3 Major Types of Sensors

Sensors are intended to detect a change in a wide range of events or quantities. Most sensors are built to produce an optical output signal or electrical signal after detecting a particular type of input. There are many different sensors to match specific functions and applications.

Here are three of the main types of sensors:


One of the most common types of sensors is those made to measure temperature. Thermostats are certain to feature in the home and used to detect and control the temperature of ovens, air conditioners, refrigerators and heating systems. Industrial sensors are standard in data centers and laboratories. There is a wide range of digital temperature sensor, but most are passive units, such as thermistors, RTDs and thermocouples. Thermocouples are the most cost-effective option. They are straightforward to use and are not dependent on an excitation signal.


Pressure sensors feature in a wide range of manufacturing and industrial systems. The sensors are used to control and measure fluid, gas or air pressure. Most are built using quartz or piezoelectric sensors. They are built to detect many different types of pressure, such as gauge pressure (atmospheric conditions), differential pressure (pressure between two points), or absolute pressure (similar to a vacuum). The analog outputs are built to measure current, such as 4-20mA, or voltage, such as 1-5V. The output information can vary to match the specific situation, and includes PSI, kg/cm2, or bars.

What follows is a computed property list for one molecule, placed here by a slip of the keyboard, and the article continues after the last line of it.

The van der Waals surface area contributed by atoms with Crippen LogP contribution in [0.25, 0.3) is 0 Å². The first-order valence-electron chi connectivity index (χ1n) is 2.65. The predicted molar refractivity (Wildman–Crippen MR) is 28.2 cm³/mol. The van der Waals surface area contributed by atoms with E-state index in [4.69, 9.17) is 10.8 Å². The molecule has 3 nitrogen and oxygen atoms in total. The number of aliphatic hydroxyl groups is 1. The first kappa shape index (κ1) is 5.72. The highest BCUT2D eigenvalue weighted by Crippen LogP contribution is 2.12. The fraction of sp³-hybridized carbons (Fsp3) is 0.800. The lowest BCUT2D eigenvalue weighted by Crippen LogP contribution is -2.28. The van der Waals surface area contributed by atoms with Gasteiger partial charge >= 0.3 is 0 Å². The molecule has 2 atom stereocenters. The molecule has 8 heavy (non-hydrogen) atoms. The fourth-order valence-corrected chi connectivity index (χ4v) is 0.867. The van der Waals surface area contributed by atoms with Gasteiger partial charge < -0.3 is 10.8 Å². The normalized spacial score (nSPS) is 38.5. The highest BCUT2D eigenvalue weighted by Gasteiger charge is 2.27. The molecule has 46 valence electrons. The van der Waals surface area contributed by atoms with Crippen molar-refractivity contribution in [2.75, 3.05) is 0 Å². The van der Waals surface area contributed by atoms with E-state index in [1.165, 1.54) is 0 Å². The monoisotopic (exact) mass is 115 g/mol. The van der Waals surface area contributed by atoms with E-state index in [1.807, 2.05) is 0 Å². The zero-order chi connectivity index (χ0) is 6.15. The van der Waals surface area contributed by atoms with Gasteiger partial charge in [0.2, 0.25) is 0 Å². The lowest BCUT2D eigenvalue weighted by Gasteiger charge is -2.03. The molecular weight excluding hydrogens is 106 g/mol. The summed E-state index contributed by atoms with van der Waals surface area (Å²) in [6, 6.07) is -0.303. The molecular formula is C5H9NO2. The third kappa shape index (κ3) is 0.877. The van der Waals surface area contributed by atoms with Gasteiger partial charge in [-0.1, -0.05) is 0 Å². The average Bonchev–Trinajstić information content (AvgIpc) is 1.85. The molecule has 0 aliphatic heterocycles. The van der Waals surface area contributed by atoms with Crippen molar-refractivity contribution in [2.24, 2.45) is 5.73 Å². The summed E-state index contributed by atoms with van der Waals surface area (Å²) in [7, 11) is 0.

Even though the pressure sensors are mostly used in industrial systems, they also feature in designs for a wide range of consumer products, such as automotive seats and mattresses.


Capacitive sensing has seen a significant increase in popularity in recent years with the development of touch screen devices, such as smartphones and tablets. However, it has previously been used to detect material properties, humidity and fluid levels. This type of sensor is made using multiple layers and connects to a circuit board. The sensor has the ability to detect the location or movement of the finger on the screen. It is only able to detect capacitance related to the skin, and isn’t intended to work with fingernails.

When it comes to controlling capacitive sensing, the fingers do not come into direct contact with the sensing unit. A great benefit of this is the low risk of mechanical wear after regular use. Any onscreen movement is sensed by an IC. This information is digitized and passed on to a microcontroller to let the smartphone complete the particular action.


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